As can be seen from the screenshot in the header image, there's a pretty open central run from the Alliance to the Horde bases, both of which look down on the Center Mine, which is indicated by the vertical beam of light in the middle of the image, and in the middle of the map!
You can also see two bridges, leading from the graveyards to nearby hills. These are very interesting indeed, as they offer both an alternate exit from each graveyard, and a rather roundabout route for the opposite faction to walk straight into the graveyard. I was able to take out opposing players in their own graveyard, which certainly wasn't helped by the fact that everyone was ressing with only 30% health. I suspect that's a bug, by the way!
What on earth are we doing here? Well, let's start with the more obvious aspects. There are three mines, roughly equidistant from the Alliance and Horde bases, all of which are captured by clicking the flag, no proximity rings here. The Center Mine is pretty much a straight run from either base, and therefore likely to be players' first choice, given the prevalence of fighting in the middle! The Pandaren mine and Goblin mine are captured in the exact same way. Neither is closer to either faction's base, but between the Alliance and the Goblin mine is a sunken area with bridges across it, and the same between the Horde and the Pandaren mine. These are the yellow ringed areas on the map above.
If a player was knocked off either of these bridges, they'd have a bit of a run to reattain their position, so either could be considered a pinch point for defence. So, while it's not so much like Battle for Gilneas or Arathi Basin, where each side has their "home" base, that they will inevitably capture at the outset, the Horde will likely have an easier time taking and running back to the Goblin mine, and the Alliance the Pandaren mine.
Holding the mines means that your team gather resources, as players can watch NPCs busily gathering gold from the mines.
It's all been pretty standard stuff so far, no really remarkable content, and familiar node capture mechanics. Now, we move into the unfamiliar!
In each base, the Horde and Alliance bases, there is a cart. They resemble the carts in Silvershard Mines in appearance, but behave very differently. In Deepwind Gorge, a player can enter the opposing faction's base, which, if you've been paying attention, you'll have already surmised is often left empty. Players do not resurrect there, and given the absence of a "home" node, the fight takes place at a reasonable distance from each faction's starting base.
Once inside the opposing faction's base, the player can click on the opposing faction's cart to "pick it up". The quotation marks are there because you don't carry the cart so much as tow it, as can be seen from the image below.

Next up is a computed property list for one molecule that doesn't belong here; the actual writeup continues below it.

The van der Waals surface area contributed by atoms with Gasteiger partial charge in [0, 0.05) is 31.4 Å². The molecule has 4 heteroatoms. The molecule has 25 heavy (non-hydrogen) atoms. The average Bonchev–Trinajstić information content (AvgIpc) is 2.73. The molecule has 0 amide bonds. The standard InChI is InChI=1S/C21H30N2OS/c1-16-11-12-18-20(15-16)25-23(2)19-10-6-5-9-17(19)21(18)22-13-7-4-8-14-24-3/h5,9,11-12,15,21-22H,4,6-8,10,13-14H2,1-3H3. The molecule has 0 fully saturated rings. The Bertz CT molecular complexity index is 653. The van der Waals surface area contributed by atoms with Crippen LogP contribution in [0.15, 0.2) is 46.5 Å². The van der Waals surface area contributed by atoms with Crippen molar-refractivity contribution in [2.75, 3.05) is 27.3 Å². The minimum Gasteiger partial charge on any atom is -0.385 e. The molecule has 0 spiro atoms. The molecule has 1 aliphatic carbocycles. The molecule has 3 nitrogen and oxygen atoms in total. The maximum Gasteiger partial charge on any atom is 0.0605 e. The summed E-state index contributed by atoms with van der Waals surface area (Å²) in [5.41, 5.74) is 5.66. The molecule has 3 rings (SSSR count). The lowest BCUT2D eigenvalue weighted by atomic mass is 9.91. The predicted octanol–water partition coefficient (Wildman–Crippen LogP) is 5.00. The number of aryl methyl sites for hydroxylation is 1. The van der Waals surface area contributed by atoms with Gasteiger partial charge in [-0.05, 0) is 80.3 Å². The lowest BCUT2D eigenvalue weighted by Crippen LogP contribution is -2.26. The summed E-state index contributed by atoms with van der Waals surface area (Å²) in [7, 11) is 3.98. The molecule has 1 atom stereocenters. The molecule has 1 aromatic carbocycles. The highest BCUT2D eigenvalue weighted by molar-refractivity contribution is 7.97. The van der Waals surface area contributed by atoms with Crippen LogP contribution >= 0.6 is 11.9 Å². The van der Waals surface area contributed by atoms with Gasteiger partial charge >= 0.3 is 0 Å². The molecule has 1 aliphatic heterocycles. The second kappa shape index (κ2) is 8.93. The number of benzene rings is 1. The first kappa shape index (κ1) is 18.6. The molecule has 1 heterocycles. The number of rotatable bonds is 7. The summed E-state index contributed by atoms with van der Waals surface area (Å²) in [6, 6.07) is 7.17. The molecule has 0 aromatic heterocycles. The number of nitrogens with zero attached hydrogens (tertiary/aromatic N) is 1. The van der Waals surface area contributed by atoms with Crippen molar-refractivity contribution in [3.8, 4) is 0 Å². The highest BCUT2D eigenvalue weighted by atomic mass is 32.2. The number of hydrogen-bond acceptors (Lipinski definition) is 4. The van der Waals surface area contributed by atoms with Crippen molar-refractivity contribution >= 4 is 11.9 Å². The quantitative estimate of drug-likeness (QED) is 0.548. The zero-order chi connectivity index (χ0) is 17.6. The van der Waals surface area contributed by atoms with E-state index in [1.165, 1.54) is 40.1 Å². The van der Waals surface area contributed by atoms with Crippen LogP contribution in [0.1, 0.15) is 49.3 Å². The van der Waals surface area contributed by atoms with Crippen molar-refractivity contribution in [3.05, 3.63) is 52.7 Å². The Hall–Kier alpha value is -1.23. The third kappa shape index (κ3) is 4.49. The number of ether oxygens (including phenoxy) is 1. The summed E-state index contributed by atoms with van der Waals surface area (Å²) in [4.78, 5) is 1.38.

I initially assumed it would be a good plan to take my cart to a mine which my faction controlled, thinking, not unfairly, that that would capture it. I was mistaken, what players actually need to do with the cart is to take it all the way to their own base, right across the map. The best route for this is highly debatable, based on where the fight is taking place, of course. I found that the best way to go was to work my way along the outside of the middle sunken area, thereby avoiding pinch points on bridges, and maintaining good distance from enemy mines. Of course, nowhere's safe!
Capturing the Cart
There is a cart in both bases, and again, as can be seen from the map above, both can be held and captured at the same time. Capturing the cart, by bringing it all the way from the opposing base to your own, seemed to add a fairly substantial 200-ish points on your teams total. While the text announcement says "The Alliance has stolen Gold from the Horde!" the opposing faction's gold total seems not to be altered by capturing a cart. It was unclear whether holding the cart awarded additional points, more testing would be required to ascertain that.
As with any flag capture style system, there is also honor awarded for returning the cart. In order to do that, the player carrying it simply needs to be killed. There didn't seem to be any need to click the cart to return it, like flags in Warsong Gulch, it simply returned itself on the death of its carrier.
It seems like an interesting battleground. The mixed mechanics, similar to Eye of the Storm, in a way, will probably be divisive, but I enjoyed them. Strategically, it's probably going to turn out not dissimilar to Eye of the Storm, with the notable exception that capturing the cart is a far more arduous task, given the distance players will need to travel to do so. The map is well and thoughtfully designed, with several interesting landscape features such as the aforementioned bridges, and feels quite large even as a 15v15. All in all, it was worth the wait!
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